UAE among top 10 destinations for workers
DUBAI: The UAE has been ranked among the top 10 preferred destinations for workers, attracting quality workforce from all over the globe with its vibrant job market, a survey has revealed.
The survey ‘Relocating For Work’, conducted by Manpower Middle East said that with the region growing as a popular destination for workers, the UAE was rated sixth among the top 10 preferred destinations, a leading gulf daily reported.
SOURCE: The Hindu Business Line : UAE among top 10 destinations for workers.
The Times of India looks at foreign firms in India and talks about
Be it a slum redevelopment project in congested Mumbai or Kolkata’s new museum of modern art, the global imprint on the country’s fast-changing urban landscape is evident. Made in India but designed by a clutch of foreign architects looking to cash in on the country’s real estate boom.
This is true of many developing nations (UAE, China, India, Vietnam, Tanzania,) that when the first major projects such as airports, museums, galleries, opera houses are slated for design and then construction many foreign firms are issued the contracts. And as the article speaks about it has a lot to do with star marketing power but often it has more to do with the experience of designing and building large scale projects and finalising them within a short time frame(eg Olympic, Commonwelath Games Venues).
The author refers to RMJM, Foster and Partners, HOK, who all have experience in large scale projects but also have offices all around the world so they understand what it takes to open a new office in a developing nation and to make it work.
Having international firms design infrastructure, civic and residential projects is not all bad, the country benefits from projects being seen on the world scale an example is the Olympic Stadium (bird’s nest) in Beijing many people have known about this building years in advance of the Olympics. The main benefit to the developing country is that many of these large firms employ local workers and train them in the international standard of design, engineering and detailing which they can then take to a local firm or move on and open their own firm. This is true of many of the major cities in China where over the last 15 years foreign firms have opened offices and worked on large scale projects and local firms have learnt from their successes and failures (in design and business) and now compete quite successfully against foreign firms.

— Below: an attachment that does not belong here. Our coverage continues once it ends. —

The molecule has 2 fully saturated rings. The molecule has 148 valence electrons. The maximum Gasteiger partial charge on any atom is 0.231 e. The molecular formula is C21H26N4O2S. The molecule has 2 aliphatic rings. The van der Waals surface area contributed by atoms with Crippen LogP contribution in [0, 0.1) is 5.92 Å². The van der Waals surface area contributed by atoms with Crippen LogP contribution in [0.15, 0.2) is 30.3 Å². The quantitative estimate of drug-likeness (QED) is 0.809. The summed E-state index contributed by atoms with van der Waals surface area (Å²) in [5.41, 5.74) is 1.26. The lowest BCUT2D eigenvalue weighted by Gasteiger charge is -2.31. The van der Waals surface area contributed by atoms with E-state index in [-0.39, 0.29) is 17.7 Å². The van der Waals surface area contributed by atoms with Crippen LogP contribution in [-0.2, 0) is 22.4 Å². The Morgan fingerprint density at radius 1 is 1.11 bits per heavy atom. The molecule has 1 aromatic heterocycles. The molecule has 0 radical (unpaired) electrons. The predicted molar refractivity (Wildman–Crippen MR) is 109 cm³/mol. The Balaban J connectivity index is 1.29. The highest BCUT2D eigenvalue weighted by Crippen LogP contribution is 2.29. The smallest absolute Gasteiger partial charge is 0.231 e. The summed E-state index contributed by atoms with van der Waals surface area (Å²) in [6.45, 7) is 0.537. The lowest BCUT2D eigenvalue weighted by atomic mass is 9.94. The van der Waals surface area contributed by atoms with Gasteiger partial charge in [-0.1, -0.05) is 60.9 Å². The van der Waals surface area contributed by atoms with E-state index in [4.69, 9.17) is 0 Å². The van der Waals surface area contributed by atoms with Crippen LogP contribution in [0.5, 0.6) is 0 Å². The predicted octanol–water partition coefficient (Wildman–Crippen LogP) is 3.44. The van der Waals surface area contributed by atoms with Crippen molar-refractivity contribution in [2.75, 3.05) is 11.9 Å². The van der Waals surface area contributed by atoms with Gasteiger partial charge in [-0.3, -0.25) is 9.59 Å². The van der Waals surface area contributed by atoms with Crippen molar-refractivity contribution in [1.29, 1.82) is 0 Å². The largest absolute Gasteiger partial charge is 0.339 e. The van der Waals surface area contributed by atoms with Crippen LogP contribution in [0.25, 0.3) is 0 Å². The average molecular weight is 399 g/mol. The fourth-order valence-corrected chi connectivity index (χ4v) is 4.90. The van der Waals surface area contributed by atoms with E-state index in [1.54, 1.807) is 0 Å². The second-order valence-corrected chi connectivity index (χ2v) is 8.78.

Most of all it is up to local firms, schools and governments to educate the current and future designers of India so that they can compete and win against foreign firms not just from North America and Europe developed Asian countries but their developing neighbors such as China.
SOURCE of Original Article: Times of India – Foreign hands building India – Author: Neelam Raaj
Designing a new city in northern Libya for two million people seems a daunting task, but Rob LeBlanc doesn’t seem fazed by it.
“It’s a massive, massive project,” the landscape architect says of the resort city he is planning on the Mediterranean coast.
“It details where houses are going to go, the industrial parks, airports, office buildings.”
Landscape architects, who specialize in large scale land planning and design, are in demand around the globe, says LeBlanc, who launched his company, Ekistics Planning & Design of Dartmouth, about 12 years ago.
That demand spurred LeBlanc, 41, to start a separate company, Land Inc., about 18 months ago; it focuses solely on international projects. That company, which shares an office with Ekistics, is designing golf courses, resorts and even entire cities in countries such as China, Egypt and Morocco.
Read more @ the SOURCE: Nova Scotia News – TheChronicleHerald.ca.
French landscape architect student Kevin Clare wanted to do his work experience in New York, instead he ended up at Pukeiti.
Landscape architecture student Kevin Clare, 22, has just completed his work experience at Pukeiti. Mr Clare is in his second year of a five-year degree at Ecole Nationale Superieure de la Nature et du Paysage (higher national school of nature and landscape) in Blois, France. Internships are required for the degree.
Read more about Kevin Clare experience in NZ @ the SOURCE: Taranaki Daily News – Foreign exchange